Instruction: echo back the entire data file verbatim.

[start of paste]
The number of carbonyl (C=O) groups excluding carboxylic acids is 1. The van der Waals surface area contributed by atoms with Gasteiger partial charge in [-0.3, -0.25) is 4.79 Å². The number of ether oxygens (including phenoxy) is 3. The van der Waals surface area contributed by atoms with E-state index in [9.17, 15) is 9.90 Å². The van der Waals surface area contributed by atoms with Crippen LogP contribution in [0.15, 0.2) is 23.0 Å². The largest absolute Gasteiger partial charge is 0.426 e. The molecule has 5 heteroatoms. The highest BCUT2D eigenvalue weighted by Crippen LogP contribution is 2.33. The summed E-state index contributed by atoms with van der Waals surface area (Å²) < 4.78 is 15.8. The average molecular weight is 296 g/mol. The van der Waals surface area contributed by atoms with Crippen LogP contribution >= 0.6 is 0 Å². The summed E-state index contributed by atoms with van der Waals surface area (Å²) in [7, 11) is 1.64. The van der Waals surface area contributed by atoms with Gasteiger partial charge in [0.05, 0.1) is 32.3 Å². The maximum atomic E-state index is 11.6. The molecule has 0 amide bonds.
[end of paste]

The number of carbonyl (C=O) groups excluding carboxylic acids is 1. The van der Waals surface area contributed by atoms with Gasteiger partial charge in [-0.3, -0.25) is 4.79 Å². The number of ether oxygens (including phenoxy) is 3. The van der Waals surface area contributed by atoms with E-state index in [9.17, 15) is 9.90 Å². The van der Waals surface area contributed by atoms with Crippen LogP contribution in [0.15, 0.2) is 23.0 Å². The largest absolute Gasteiger partial charge is 0.426 e. The molecule has 5 heteroatoms. The highest BCUT2D eigenvalue weighted by Crippen LogP contribution is 2.33. The summed E-state index contributed by atoms with van der Waals surface area (Å²) < 4.78 is 15.8. The average molecular weight is 296 g/mol. The van der Waals surface area contributed by atoms with Crippen LogP contribution >= 0.6 is 0 Å². The summed E-state index contributed by atoms with van der Waals surface area (Å²) in [7, 11) is 1.64. The van der Waals surface area contributed by atoms with Gasteiger partial charge in [0.05, 0.1) is 32.3 Å². The maximum atomic E-state index is 11.6. The molecule has 0 amide bonds.